Kentucky Country Studio


The Cindy Dover Story
by Bill Hedrick

Ask just about any great photographer if they were born with that talent and, if they are honest, they’ll tell you that it came about as the result of a lot of hard work. Cindy Dover of Corinth, Kentucky, will attest to that fact. Growing up, she observed her father taking family pictures and he made it look easy. “He took his camera everywhere!” says Cindy, recalling how he took tons of slides and video of the kids. In fact, because he was always behind the camera, they have relatively few pictures of him.

“He was an entrepreneur and built his business as an offset lithographer,” she recalls. “I remember going to this old building with great big printing machines and the smell of solvents and ink was a powerful memory. He showed me how to prepare the plates and how magazine and book pages were created and used large sheets of paper with CMYK (Cyan, Magenta, Yellow, and Black) colors and, when they were overlaid, they created beautiful colors.” For young Cindy, it was all magic and she wanted to be a part of it.

She wanted her very own camera with a real lens and film and buttons. After saving her $1.50 an hour baby-sitting money, Cindy finally had enough to purchase her first camera, a Minolta SR-1 35mm. “I was excited to take my camera to Washington, D.C. for our school trip and capture all of those famous monuments that we only read about in our history books. Dad made sure I had enough film and gave me a quick lesson. I couldn’t wait to get home and send it to be developed,” she explains. But the results were one of the first lessons of her photographic career. “A photographer I was not.” She quickly learned about under and over exposure and how light makes a difference.
Disappointment can be the impetus for success or failure, depending on what we do next and Cindy was determined to get it right. She took a photography class her junior year in high school. “Working in the darkroom and watching my images come to life was so much better than sending a roll of film to a store. I was hooked… but I wasn’t a natural. I had to learn to capture on film what my eyes saw,” Cindy explains. I loved photographing people and took every opportunity to use my friends and family as subjects.”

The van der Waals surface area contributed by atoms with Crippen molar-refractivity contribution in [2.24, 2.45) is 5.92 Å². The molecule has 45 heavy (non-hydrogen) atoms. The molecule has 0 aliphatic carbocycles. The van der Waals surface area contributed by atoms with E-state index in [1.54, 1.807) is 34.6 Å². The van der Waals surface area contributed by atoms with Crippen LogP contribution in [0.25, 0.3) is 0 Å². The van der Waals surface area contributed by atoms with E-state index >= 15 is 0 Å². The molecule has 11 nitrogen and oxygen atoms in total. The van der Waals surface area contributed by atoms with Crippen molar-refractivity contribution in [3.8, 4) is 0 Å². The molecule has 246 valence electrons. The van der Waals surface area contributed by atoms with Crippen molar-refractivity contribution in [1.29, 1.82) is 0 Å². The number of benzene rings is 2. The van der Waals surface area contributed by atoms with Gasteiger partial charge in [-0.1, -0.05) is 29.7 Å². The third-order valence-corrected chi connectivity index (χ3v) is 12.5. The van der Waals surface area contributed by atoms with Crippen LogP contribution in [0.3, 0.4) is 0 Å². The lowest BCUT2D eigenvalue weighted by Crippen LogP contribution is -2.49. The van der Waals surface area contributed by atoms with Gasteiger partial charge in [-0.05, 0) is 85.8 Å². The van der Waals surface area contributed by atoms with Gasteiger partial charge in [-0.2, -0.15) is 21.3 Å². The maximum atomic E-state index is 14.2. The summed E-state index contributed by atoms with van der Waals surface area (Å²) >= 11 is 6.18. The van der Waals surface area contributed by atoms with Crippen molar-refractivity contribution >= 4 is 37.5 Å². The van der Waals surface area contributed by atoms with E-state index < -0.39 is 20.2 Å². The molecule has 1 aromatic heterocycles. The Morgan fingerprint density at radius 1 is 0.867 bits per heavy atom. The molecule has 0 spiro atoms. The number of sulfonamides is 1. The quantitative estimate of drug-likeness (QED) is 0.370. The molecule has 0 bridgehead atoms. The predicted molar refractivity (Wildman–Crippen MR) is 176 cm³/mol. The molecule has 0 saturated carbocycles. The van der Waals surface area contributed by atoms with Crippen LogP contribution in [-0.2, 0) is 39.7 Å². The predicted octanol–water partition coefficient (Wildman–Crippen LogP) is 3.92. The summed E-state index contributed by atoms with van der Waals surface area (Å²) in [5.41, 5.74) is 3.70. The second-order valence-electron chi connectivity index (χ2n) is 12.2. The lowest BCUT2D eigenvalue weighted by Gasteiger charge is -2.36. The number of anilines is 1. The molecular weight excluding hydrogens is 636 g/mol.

College came afterwards and Cindy became the first in her family to graduate from college, something her father proudly pointed out just before he passed away. “I went into the University of Cincinnati in the Art program with intentions of becoming an art teacher. After taking a year off after my dad passed, I went back to Xavier University in Cincinnati and graduated with a Bachelor of Education, starting my teaching career as a Special Ed teacher, then to third grade, and then to my dream job as an Elementary Art Teacher.” Before long, Cindy’s daughter would be graduating from high school and the idea of doing senior portraits of her daughter was just too irresistible.

“The school had just bought me a new digital camera with a technology grant, so I went online to learn everything I could find,” she says. On a forum called “I Love Photography,” Cindy met some of her best friends to this date. “I had so much to learn.” One of those things included Adobe Photoshop, something Cindy didn’t have on her computer and couldn’t afford to purchase. But, during a sleepless night, she decided she needed to spend $79 to purchase the software. “I got up early in the morning and found everything I could sell in my house and had a garage sale.” Where there is a will, there is a way.